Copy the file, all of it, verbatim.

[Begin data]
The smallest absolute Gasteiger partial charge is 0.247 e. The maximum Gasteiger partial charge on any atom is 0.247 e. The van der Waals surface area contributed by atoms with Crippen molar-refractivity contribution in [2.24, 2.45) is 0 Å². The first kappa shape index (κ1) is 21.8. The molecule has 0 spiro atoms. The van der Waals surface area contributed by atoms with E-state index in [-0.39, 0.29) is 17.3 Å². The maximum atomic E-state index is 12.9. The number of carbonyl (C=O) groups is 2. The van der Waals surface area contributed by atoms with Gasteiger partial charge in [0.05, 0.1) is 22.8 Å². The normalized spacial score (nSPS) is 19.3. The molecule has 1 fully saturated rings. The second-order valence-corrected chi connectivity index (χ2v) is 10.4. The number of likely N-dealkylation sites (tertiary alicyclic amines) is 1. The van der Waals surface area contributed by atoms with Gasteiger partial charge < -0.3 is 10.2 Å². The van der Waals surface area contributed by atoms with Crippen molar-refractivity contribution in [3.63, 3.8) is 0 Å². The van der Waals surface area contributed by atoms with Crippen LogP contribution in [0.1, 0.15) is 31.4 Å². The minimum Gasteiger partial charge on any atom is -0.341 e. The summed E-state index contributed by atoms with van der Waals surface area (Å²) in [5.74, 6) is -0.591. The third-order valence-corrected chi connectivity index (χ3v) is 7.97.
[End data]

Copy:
The smallest absolute Gasteiger partial charge is 0.247 e. The maximum Gasteiger partial charge on any atom is 0.247 e. The van der Waals surface area contributed by atoms with Crippen molar-refractivity contribution in [2.24, 2.45) is 0 Å². The first kappa shape index (κ1) is 21.8. The molecule has 0 spiro atoms. The van der Waals surface area contributed by atoms with E-state index in [-0.39, 0.29) is 17.3 Å². The maximum atomic E-state index is 12.9. The number of carbonyl (C=O) groups is 2. The van der Waals surface area contributed by atoms with Gasteiger partial charge in [0.05, 0.1) is 22.8 Å². The normalized spacial score (nSPS) is 19.3. The molecule has 1 fully saturated rings. The second-order valence-corrected chi connectivity index (χ2v) is 10.4. The number of likely N-dealkylation sites (tertiary alicyclic amines) is 1. The van der Waals surface area contributed by atoms with Gasteiger partial charge < -0.3 is 10.2 Å². The van der Waals surface area contributed by atoms with Crippen molar-refractivity contribution in [3.63, 3.8) is 0 Å². The van der Waals surface area contributed by atoms with Crippen LogP contribution in [0.1, 0.15) is 31.4 Å². The minimum Gasteiger partial charge on any atom is -0.341 e. The summed E-state index contributed by atoms with van der Waals surface area (Å²) in [5.74, 6) is -0.591. The third-order valence-corrected chi connectivity index (χ3v) is 7.97.